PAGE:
Everyone knows that Republicans will rout the Democrats in congressional races around the country on Tuesday. But how badly? Political Wire has a rundown of the latest predictions from the major election prognosticators:
Larry Sabato: "We are raising the total to +55 net R seats. We consider 47 to be in the ballpark still, but more of a floor than a ceiling."
Charlie Cook: "House outlook is a Democratic net loss of 48 to 60 seats;with higher losses possible."
Stuart Rothenberg: "House Democrats appear headed for a historic bloodbath... We estimate likely GOP House gains at 55 to 65 seats, with gains at or above 70 seats possible."
Nate Silver: "The model's best guess is that the new Congress will be composed of 203 Democrats and 232 Republicans: a net gain of 53 seats for the G.O.P. In addition, Democratic odds of retaining the House dropped to 17% from 20%."
Meanwhile, in races around the country, Alaska's governor can't say if the Earth is older than 6,000 years, a tea party House candidate warns of Mexicans crossing the border to vote, and Christine O'Donnell actually gains ground in the polls.
In the Alaska Senate race, as Joe Miller plunges in two recent polls, Lisa Murkowski wonders if he'd turn Alaska into a police state in her newest ad.
Meanwhile in the Alaska gubernatorial race, incumbent Republican governor Sean Parnell was asked at a debate last night whether the Earth was closer to 6,000 years old or 6 billion years old. "Only God knows," Parnell said. Errr, wrong answer.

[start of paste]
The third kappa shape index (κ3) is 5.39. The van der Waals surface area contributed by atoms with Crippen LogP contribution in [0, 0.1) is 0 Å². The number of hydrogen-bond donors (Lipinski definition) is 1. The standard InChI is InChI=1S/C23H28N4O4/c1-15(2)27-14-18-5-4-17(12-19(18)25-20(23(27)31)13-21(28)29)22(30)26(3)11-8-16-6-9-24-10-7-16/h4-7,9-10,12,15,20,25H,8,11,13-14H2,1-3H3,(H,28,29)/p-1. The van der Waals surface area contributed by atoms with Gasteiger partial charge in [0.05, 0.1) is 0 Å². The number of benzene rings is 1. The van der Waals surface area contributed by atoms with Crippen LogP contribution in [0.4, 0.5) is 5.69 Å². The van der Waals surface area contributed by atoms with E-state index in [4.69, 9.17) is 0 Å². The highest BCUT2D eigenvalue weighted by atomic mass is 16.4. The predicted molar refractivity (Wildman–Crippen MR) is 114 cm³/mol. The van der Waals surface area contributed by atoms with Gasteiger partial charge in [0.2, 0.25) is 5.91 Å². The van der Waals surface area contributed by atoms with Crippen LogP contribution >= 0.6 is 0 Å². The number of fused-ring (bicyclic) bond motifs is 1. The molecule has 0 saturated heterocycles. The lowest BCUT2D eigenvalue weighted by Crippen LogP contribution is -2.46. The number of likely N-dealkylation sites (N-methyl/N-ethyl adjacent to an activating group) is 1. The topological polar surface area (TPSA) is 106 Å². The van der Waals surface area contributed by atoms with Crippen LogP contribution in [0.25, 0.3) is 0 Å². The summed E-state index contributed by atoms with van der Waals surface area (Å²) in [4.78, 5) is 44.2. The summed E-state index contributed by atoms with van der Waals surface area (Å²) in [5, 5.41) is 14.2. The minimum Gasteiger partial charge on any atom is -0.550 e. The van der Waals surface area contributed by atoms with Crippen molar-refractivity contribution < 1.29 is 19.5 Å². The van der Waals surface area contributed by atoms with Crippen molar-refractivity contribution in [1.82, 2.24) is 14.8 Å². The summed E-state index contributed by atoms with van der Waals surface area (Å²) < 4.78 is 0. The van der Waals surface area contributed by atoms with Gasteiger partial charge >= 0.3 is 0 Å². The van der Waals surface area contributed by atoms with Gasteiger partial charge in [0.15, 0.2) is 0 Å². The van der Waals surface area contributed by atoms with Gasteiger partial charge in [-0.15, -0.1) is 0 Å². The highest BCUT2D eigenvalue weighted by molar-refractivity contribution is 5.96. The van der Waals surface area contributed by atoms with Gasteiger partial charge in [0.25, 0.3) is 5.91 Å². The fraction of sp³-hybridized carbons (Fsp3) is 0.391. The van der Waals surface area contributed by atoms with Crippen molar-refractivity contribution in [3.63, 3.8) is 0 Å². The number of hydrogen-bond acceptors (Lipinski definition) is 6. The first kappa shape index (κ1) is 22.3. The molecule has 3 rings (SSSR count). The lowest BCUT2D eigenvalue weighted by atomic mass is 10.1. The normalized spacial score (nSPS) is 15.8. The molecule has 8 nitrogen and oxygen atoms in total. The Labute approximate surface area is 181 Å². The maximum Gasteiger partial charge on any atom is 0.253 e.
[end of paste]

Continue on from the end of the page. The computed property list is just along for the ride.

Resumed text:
In the Louisiana Senate race, Republican incumbent David Vitter refused to say at a debate last night, despite persistent attempts by the moderator, whether he broke the law when he "sinned" with a prostitute. It probably won't matter; if Louisianans cared about Vitter's prostitution scandal, he wouldn't be up by fifteen points over Democrat Charlie Melancon.
In the Delaware Senate race, Democrat Chris Coons and Republican Christine O'Donnell are both united in their disgust with Gawker's "one-night stand" story. Coons said it was "despicable, cowardly and has absolutely no value at all to any Delaware voters." Meanwhile, O'Donnell has actually seen some major gains in the most recent poll (which was taken before the Gawker story) she only trails by ten points.
In the Nevada Senate race, Republican Sharron Angle gave the press a glimpse of her potential future as a senator today, when she disinvited the local CBS and NBC affiliates from her election-night party after they asked her questions at an airport about national security. Angle has broken away from her deadlock with Harry Reid in recent days, and now leads the race by about four points.
In Arizona's 8th congressional district race, tea-party Republican Jesse Kelly took voter fraud fearmongering to a new level by claiming on the radio, "They literally bus people across from Mexico to have them vote at the polls on Election Day, give them a meal and then bus them back." The Arizona secretary of State's office says they haven't seen any evidence of this "urban legend." Kelly's race with incumbent Democrat Gabrielle Giffords is considered a toss-up.